CHICAGO (Reuters) – New prescription drug coverage in the federal Medicare insurance plan for the elderly drove a boost in use of pricey brand-name drugs such as statins and ulcer medications, an analysis released on Tuesday said.
Medicare, available to 43 million elderly and disabled Americans, began to pay for prescription drugs in 2006, the biggest shift in its four-decade history. As a result, more than half of the Medicare population now gets drug coverage through a private plan run by companies such as Humana Inc. or UnitedHealth Group.
The so-called Medicare Part D program boosted sales of cholesterol-lowering statins by 7 percent, and ulcer- and heartburn-treating proton pump inhibitors by 5 percent, the report by pharmaceutical industry consultancy IMS Health said.
These first few years of Medicare Part D will be “golden years for enrollees and branded pharmaceutical companies alike,” the report said.
Drugmakers strongly backed the 2003 law creating the drug program and are turning out to be, as expected, big financial winners. Private health insurers that largely run the plans were supposed to keep a lid on costs, but spent the first year focusing on enrolling patients, one report author said.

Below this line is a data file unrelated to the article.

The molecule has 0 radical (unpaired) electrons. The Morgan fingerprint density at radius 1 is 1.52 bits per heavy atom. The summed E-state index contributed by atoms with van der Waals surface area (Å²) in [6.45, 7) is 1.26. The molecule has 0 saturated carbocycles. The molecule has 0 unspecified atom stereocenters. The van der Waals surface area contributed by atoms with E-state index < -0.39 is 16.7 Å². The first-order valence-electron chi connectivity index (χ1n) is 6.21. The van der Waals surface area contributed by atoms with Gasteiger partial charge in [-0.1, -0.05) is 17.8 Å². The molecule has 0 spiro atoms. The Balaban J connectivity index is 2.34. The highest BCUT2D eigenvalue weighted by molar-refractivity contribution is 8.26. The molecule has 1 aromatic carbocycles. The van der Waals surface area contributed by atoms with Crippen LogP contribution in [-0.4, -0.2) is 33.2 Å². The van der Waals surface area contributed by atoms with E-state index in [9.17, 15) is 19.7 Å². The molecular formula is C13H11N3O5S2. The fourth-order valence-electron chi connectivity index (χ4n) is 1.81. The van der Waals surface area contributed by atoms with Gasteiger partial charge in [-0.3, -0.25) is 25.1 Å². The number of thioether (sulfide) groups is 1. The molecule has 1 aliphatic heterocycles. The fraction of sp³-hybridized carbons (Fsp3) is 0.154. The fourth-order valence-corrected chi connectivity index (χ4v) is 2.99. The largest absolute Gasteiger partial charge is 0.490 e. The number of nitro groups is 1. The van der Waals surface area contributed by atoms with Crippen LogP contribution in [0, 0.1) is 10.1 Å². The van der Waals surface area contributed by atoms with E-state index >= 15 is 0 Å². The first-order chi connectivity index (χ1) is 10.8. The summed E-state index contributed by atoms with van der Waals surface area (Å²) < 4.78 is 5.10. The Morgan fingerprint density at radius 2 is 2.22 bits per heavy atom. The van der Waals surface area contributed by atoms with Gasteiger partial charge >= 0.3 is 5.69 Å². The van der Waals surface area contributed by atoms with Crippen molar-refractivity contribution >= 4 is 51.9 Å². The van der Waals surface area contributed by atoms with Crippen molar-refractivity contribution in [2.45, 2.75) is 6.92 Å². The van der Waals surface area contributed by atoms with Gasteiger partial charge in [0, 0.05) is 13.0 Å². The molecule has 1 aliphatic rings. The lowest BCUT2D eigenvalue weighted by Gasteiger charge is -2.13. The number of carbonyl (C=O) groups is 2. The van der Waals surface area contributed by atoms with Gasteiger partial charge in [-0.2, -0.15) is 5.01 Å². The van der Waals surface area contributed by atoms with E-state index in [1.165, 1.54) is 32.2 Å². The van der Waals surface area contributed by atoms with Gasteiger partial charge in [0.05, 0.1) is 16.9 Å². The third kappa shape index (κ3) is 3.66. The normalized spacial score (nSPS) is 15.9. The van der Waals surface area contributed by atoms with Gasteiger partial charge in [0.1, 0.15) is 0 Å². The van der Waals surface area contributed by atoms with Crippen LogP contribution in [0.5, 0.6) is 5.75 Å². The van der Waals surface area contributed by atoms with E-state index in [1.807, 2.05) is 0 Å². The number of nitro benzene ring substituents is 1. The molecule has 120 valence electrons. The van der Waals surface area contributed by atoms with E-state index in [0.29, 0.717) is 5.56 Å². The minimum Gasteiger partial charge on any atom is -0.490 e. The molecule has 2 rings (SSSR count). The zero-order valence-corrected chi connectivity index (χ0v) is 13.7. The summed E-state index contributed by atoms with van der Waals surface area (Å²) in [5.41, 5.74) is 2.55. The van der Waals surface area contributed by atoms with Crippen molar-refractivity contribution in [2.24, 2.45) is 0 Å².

“The first year was about enrollment. To be very blunt, the second year will be about making money,” for the plans, Michel Denarie, senior principal at IMS said.
The report forecast “bumps in the road,” for both enrollees and drugmakers going forward, as insurers clamp down on brand-drug usage and force more costs onto patients.
About 486 million prescriptions, or 15 percent of all retail prescriptions filled in 2006, came from Part D beneficiaries. These were not all new prescriptions, however, because a sizable amount of people had another form of health insurance the year earlier.
Of the 24 million people in some private Part D plan, 58 percent had some form of private insurance beforehand, although it may have been limited. Another 24 percent of the Part D participants had some coverage under Medicaid, the government health plan for the poor.
Part D drove higher demand for proton pump inhibitors, primarily AstraZeneca Plc’s Nexium and prescription forms of Prilosec, because seniors found it cheaper than available alternatives over-the-counter.
Medicare patients in most drug categories were more likely to fill prescriptions, possibly due to the hurdles they had to clear to get into the program, further boosting demand, the report said.
Some drug classes suffered, including a 9 percent drop in schizophrenia drugs such as Eli Lilly and Co.’s Zyprexa. That may be due to confusion in the way the program switched patients on Medicaid to Medicare, Denarie said.
Indicating that insurers will put pressure on seniors to cut costs going forward, there has been increased use in 2007 of pravasatain, the generic of Bristol-Myers Squibb Co.’s Pravachol, Denarie said.